Lawmakers Skewed Priorities in Proprietary Trading
By Jeremy Weltmer
Thursday, July 8, 2010 3:45 pm
As part of the Frank-Dodd bill for financial “reform,” financial institutions that benefit from government protections like federal insurance of deposits will be restricted from investing any more than 3% of the bank’s capital for the profit of the bank. As menacing as this may sound, it ignores two significant loopholes that lawmakers left in the bill.
Perhaps unintentionally when the bill was ramrodded through a partisan conference committee in the dead of night, lawmakers left a significant amount of ambiguity on the regulation surrounding the making of markets. Because large banks fill the crucial role of making markets and buying securities ahead of when customers demand them, markets and securities can remain very liquid. Likewise, banks can make a profit on making markets if the security purchased rises in value between when the market is made and when the consumer purchases the product.
In line with this, companies have been shifting traders
from proprietary trading desks to making markets for other divisions. One of these traders might trade a security for which he expects there to be demand in a week or a month and then unload that security if he no longer expects a demand for it, pocketing the difference for the firm. There is no easy way to curb this practice without harming market-making, which remains essential for financial markets to function, yet it either castrates the bill’s provisions relating to proprietary trading, or it leaves all the power in the hands of unaccountable regulators.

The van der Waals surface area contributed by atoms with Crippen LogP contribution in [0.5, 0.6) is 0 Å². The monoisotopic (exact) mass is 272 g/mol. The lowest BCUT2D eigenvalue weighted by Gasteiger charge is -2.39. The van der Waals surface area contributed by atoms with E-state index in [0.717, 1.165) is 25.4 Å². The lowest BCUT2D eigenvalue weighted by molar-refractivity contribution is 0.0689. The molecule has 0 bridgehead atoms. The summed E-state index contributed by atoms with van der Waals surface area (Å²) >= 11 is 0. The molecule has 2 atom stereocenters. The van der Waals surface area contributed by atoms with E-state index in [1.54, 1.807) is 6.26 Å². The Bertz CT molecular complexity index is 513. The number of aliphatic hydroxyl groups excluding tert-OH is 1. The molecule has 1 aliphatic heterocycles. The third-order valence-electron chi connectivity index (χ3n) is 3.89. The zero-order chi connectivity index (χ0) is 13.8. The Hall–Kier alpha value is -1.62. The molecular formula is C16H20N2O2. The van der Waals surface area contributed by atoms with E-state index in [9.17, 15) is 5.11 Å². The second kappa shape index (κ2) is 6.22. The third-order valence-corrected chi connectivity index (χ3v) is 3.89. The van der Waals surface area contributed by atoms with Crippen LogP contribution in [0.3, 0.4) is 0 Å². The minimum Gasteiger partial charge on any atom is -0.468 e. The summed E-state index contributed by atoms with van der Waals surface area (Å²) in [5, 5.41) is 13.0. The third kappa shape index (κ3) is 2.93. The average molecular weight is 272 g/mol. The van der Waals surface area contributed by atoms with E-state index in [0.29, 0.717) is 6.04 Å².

The second major loophole, which the Wall Street Journal characterizes
as big enough to “drive a trader's ego through,” does not prevent the proprietary trading of all securities, but it in fact allows for speculation on over 60% of the US bond market. Specifically, companies remain able to trade Treasurys, bonds issued by government-backed entities like Fannie Mae and Freddie Mac, as well as municipal bonds however they see fit, leaving them speculative access to a $20 trillion market.
Lawmakers left this exemption first and foremost because of the flawed perception of US debt as safe from losses, a view belied by the impending US credit downgrade
. Moreover, anyone with access to news media could testify to the riskiness of Fannie and Freddie, and financial news sources continue to warn about the overvaluation of the municipal bond sector. Nefariously, politicians left this exemption to allow the private sector to sop up as much government debt as possible as they do not foresee a time when the US will not spend more than it collects.
Yet when these banks leverage these positions, perhaps expecting US bonds to drop in value, the positions could become extremely risky or have very unfortunate effects on the US ability to borrow. While banks may not engage in these practices, the exemption simply shows politicians’ skewed priorities.
While the bill does allow for regulators to stop any high-risk trading that affects the soundness of the institution, one is then left with a conflict of interest in which the US government is telling banks how much US debt they can safely hold.